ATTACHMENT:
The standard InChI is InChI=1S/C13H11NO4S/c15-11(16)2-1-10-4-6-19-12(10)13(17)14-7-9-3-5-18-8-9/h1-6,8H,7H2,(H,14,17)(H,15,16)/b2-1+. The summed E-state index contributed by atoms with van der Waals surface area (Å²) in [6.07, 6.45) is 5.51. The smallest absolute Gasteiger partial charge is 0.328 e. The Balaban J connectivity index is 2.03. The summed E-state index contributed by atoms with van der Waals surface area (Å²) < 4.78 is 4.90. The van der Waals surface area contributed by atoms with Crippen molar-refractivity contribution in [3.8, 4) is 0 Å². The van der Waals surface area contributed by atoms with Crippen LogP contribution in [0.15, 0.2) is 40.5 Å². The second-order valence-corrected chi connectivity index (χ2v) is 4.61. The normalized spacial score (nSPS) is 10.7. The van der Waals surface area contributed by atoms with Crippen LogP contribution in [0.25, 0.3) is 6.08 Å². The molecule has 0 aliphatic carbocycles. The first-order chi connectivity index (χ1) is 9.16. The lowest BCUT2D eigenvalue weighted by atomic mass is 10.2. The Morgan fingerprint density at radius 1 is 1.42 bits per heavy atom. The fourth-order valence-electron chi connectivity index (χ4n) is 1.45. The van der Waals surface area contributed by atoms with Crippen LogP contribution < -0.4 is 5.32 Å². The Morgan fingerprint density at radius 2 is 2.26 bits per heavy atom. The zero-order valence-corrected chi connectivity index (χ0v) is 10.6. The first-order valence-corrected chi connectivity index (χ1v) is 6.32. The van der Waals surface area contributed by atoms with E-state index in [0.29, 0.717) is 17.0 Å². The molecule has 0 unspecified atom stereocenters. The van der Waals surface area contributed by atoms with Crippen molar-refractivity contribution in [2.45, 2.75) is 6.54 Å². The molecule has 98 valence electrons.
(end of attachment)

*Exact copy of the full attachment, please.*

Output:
The standard InChI is InChI=1S/C13H11NO4S/c15-11(16)2-1-10-4-6-19-12(10)13(17)14-7-9-3-5-18-8-9/h1-6,8H,7H2,(H,14,17)(H,15,16)/b2-1+. The summed E-state index contributed by atoms with van der Waals surface area (Å²) in [6.07, 6.45) is 5.51. The smallest absolute Gasteiger partial charge is 0.328 e. The Balaban J connectivity index is 2.03. The summed E-state index contributed by atoms with van der Waals surface area (Å²) < 4.78 is 4.90. The van der Waals surface area contributed by atoms with Crippen molar-refractivity contribution in [3.8, 4) is 0 Å². The van der Waals surface area contributed by atoms with Crippen LogP contribution in [0.15, 0.2) is 40.5 Å². The second-order valence-corrected chi connectivity index (χ2v) is 4.61. The normalized spacial score (nSPS) is 10.7. The van der Waals surface area contributed by atoms with Crippen LogP contribution in [0.25, 0.3) is 6.08 Å². The molecule has 0 aliphatic carbocycles. The first-order chi connectivity index (χ1) is 9.16. The lowest BCUT2D eigenvalue weighted by atomic mass is 10.2. The Morgan fingerprint density at radius 1 is 1.42 bits per heavy atom. The fourth-order valence-electron chi connectivity index (χ4n) is 1.45. The van der Waals surface area contributed by atoms with Crippen LogP contribution < -0.4 is 5.32 Å². The Morgan fingerprint density at radius 2 is 2.26 bits per heavy atom. The zero-order valence-corrected chi connectivity index (χ0v) is 10.6. The first-order valence-corrected chi connectivity index (χ1v) is 6.32. The van der Waals surface area contributed by atoms with E-state index in [0.29, 0.717) is 17.0 Å². The molecule has 0 unspecified atom stereocenters. The van der Waals surface area contributed by atoms with Crippen molar-refractivity contribution in [2.45, 2.75) is 6.54 Å². The molecule has 98 valence electrons.